Judge Reithmuller also found that the organisation’s witnesses did try to minimise the significance of the employee’s cooking duties in their evidence.

There was significant analysis undertaken by Judge Reithmuller of the relevant employment documents, including the relevant position description document that was provided to the immigration department with respect to the employee’s visa application. Judge Reithmuller noted that not one of the core skills required for the position involved cooking.  Judge Reithmuller made the following statement regarding the employment documents and the evidence led by the organisation:

“The tenor of the documents and evidence, to the effect that the [organisation] was primarily focused upon religious duties as an assistant priest, is inconsistent with the material contained in the Annual Report of 2010/2011, where [the employee] was described as a new cook. Not only are the duties inconsistent with the description in the Annual Report, the description does not sit well with the argument that [the employee] was employed to join the organisation in a position that involves at least some degree of religious leadership, which one would expect would ordinarily result in the organisation giving considerable respect to him in title (not referring to him as a cook) and in treatment of him as a religious worker.”

The FWO’s witnesses, taken as a whole, conveyed the view that the employee was employed as a cook, rather than an assistant priest.

On the basis of the evidence presented, Judge Reithmuller was satisfied that the employee was employed as a cook.

Application of the Award and Decision

Judge Reithmuller, considered the coverage provisions in the Restaurant Industry Award 2010 and the definition of ‘restaurant industry’ in some detail in this decision.

Ultimately, Judge Reithmuller determined that the Award did apply to the employee in this circumstance, and he explained this decision concisely in [60]-[64] of the decision. This extract of the decision is important reading for employers on the issue of determining appropriate award coverage:

“Counsel for the [organisation] argued strongly that the industry that the [organisation] was engaged in was one related to religion (although I have some hesitation in describing a religious organisation as being engaged in an “industry”) rather than being engaged in the “restaurant industry.”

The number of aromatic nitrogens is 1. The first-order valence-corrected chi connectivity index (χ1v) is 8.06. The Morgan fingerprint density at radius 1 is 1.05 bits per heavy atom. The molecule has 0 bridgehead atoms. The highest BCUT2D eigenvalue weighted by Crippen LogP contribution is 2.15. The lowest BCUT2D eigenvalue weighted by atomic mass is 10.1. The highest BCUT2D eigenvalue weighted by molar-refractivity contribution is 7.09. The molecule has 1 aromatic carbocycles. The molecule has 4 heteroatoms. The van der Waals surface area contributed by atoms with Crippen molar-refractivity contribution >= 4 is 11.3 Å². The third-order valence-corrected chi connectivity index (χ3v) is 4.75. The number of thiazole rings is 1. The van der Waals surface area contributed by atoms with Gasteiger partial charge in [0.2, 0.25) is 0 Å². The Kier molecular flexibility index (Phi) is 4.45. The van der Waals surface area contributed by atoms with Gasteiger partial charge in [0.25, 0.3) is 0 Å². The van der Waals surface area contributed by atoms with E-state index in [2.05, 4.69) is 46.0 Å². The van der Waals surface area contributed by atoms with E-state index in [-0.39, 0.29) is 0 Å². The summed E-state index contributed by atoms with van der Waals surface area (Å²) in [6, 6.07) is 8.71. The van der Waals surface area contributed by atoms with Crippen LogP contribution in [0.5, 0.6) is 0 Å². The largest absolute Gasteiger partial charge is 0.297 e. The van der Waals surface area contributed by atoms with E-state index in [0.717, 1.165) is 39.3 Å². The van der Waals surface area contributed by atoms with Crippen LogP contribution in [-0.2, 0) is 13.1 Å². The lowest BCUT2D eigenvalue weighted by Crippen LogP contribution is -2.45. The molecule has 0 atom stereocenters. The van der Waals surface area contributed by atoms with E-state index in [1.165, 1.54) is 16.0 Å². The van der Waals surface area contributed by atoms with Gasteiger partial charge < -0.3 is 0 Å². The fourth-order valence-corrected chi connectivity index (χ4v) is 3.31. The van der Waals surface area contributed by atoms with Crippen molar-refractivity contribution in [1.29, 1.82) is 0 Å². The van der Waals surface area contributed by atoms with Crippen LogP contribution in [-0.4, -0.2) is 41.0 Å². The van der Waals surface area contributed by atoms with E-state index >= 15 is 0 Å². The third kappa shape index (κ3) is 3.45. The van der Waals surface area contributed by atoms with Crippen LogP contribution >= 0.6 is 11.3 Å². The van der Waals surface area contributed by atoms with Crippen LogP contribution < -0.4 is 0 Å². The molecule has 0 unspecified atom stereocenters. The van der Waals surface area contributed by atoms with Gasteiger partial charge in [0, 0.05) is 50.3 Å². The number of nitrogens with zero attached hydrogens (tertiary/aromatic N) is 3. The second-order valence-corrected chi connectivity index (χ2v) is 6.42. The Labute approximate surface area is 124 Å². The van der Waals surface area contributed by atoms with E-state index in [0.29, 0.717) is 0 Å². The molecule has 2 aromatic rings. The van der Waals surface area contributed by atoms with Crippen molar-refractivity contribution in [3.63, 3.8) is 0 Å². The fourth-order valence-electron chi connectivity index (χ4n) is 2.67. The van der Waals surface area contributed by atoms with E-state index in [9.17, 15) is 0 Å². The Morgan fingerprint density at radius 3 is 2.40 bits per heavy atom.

It is important to note that a business or entity may be engaged in more than one industry in the operations that it undertakes. A simple example flows from the definition in the Award, where roadhouses are specifically included within the restaurant industry, yet roadhouses as commonly experienced in Australia are almost invariably engaged in the provision of petrol and diesel motor fuels, and associated automotive products, not simply providing food and beverages for travellers breaking their journey. I am persuaded that entities such as the [organisation] can be engaged in more than one industry.

The issue then becomes whether or not the canteen operated by the [organisation] results in the [organisation] also being in the restaurant industry. The canteen in this case provides some religious foodstuffs, and a large amount of food that is given away on a religious basis. If the operation of the canteen were limited to this, I would struggle to conclude that it was in the “restaurant industry” as opposed to being an incident of the religious activities of the [organisation]. However, the canteen at the Cultural Centre is engaged in providing food for sale to devotees and visitors. The sale of food to these groups (either in the canteen or by catering) is clearly of significant proportions, having resulted in revenue of over $600,000 in the last financial year for which reports were provided in evidence. These meals, whilst they may be inexpensive, are priced on the basis of generating income, which is then applied to other parts of the [organisation’s] operation in providing religious services. However, overall, the [organisation] remains a non-profit organisation, applying the gains generated from some centres, such as the canteen, to the continued operation of other centres, such as the Temple.